Join Date: Dec 2004
Location: Houston, TX, USA
Go ahead. But the reasons stated by experts may not be entirely in line with the real superiorities/capabilities of the swords, of course; it is important to factor in the forces of cultural dogmatism concerning "scientific fencing"/thrusting superiority. It is important to remember that by the time in which European soldiers were criticising cutting they had evidently forgotten how to cut well (and this is quite noticeable in reading one of their famed swordsmen; Richard burton, whose understanding of the cut was, and I hope the English don't come after me, quite rudimentary.), so any experiments they did might only prove that cutting poorly doesn't equal thrusting well....they were routinely shocked by the cutting power of Tartars, Arabs, etc. (and you can read of this in period accounts) who knew how to cut; maybe they should've gotten carpenters and butchers to train the soldiers to cut; the common working folk in Europe never forgot this, much as they kept using the old style laminated/differentially hardened blades. They seem to have somewhat given up proper sword-cutting when the armour reached its best, and never readopted after guns alleged to make armour obsolete (it's back now, and it's for bullets).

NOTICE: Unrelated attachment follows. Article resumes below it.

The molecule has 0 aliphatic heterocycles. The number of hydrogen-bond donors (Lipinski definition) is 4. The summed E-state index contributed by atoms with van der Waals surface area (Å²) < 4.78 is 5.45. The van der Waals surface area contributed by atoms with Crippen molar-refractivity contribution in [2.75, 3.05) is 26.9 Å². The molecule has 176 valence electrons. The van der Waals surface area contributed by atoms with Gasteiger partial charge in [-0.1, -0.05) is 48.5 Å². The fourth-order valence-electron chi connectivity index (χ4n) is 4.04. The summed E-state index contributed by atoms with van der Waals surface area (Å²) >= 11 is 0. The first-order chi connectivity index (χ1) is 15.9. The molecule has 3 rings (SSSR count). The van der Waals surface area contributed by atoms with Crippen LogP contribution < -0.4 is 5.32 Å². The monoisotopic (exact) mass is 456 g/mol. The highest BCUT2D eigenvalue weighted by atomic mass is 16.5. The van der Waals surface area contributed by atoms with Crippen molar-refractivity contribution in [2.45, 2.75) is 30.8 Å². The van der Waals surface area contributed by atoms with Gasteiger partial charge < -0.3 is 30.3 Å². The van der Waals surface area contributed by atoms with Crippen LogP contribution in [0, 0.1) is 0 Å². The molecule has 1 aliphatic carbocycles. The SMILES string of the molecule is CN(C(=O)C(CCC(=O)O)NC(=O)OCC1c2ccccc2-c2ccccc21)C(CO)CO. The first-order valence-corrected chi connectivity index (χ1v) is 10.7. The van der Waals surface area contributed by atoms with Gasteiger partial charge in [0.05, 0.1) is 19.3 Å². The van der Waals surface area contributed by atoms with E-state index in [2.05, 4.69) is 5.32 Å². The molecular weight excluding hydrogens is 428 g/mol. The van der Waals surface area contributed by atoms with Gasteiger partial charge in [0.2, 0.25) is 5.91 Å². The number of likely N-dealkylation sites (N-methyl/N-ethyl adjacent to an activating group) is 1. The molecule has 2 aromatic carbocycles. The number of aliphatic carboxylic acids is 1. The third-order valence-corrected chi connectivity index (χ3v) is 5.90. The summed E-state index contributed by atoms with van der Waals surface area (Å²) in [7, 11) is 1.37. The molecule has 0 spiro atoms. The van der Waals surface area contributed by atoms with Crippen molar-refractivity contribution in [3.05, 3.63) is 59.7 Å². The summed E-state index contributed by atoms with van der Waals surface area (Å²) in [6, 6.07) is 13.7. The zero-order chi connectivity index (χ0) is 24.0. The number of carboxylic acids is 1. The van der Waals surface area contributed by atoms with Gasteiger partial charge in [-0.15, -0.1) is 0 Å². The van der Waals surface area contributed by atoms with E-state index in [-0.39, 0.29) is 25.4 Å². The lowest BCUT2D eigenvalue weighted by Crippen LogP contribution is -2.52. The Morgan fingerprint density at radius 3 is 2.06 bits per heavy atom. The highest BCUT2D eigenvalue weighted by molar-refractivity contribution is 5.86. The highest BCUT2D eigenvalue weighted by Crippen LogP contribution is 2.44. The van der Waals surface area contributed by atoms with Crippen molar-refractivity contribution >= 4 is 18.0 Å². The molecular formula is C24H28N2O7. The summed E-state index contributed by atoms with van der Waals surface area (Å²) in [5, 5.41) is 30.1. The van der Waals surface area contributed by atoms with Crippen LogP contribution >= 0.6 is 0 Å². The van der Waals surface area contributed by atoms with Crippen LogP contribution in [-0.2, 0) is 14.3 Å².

I find that the circularity of the (pardon me) proper cutting motion makes a nice combination with a curved blade, too.....